11-14 April – Charleston, SC -Thursday to Sunday. A South Carolina delegation of three men delivered a demand for surrender to Major Robert Anderson at Fort Sumter in Charleston Harbor. The message was from Confederate General P.G.T. Beauregard and stated that they intended to take “possession of a fortification commanding the entrance of one of their harbors . . . necessary to its defense and security.” They let Anderson know that they would not fire upon his position if he advised them of the time of the evacuation of the Union troops stationed there.
Anderson replied that he also would not fire except in response, but that he would evacuate on 15 April if he did not receive supplies coming from the Federal government.The Confederates were aware that a supply ship was en route and deemed the answer unsatisfactory. At 0430 on Friday a signal shot opened a barrage from the other batteries in rotation. Anderson had a garrison of 85 officers and men as well as over forty laborers who worked in the fort. They began to return fire at 0700. More to come on Edmund Ruffin in a future episode.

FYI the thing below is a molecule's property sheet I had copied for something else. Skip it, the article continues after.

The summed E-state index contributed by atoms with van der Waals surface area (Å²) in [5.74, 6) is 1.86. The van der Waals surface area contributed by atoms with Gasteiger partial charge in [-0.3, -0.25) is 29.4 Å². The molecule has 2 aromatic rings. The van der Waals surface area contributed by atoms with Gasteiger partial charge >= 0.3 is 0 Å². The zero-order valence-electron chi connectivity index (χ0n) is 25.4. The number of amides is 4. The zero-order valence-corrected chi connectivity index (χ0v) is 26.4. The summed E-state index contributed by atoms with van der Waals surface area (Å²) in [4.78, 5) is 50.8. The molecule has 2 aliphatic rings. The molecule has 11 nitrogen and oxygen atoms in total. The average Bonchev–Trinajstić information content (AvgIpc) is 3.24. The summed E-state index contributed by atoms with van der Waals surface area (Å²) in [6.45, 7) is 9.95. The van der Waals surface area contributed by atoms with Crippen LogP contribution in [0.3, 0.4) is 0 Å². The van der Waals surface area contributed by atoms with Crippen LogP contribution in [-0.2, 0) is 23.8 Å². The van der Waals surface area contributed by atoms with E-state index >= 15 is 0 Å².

On Saturday, after thirty-four hours of bombardment, a rash of fires and destruction, and some minor injuries, Fort Sumter capitulated. The formal surrender ceremony occurred on Sunday at which time was the only fatality. When the colors changed and the fifty-gun salute concluded, there was an accidental explosion in a pile of ammunition that killed a Union private and injured several others.
Major Anderson, a Kentuckian, remarked that “Our Southern brethren have done grievously wrong. . . . They must be punished and brought back, but this necessity breaks my heart.”
South Carolina Governor Francis W. Pickens addressed a crowd, “We have met them and we have conquered.”
4-5 April – Union General George B. McClellan had moved most of his massive army of 120,000 men plus horses, mules, artillery, wagons and supplies from Alexandria, VA down the Potomac River and Chesapeake Bay to land at Fort Monroe at the tip of the Virginia Peninsula. His aim was to march his horde northwest and take Richmond. His first obstacle was Yorktown, where his army attacked 15,000 Confederates under General John Bankhead Magruder. General Joseph E. Johnston, in command of the Confederate Army in Virginia was sending reinforcements while McClellan’s men prepared to conduct a siege. After a minor battle, the Confederates withdrew toward Williamsburg.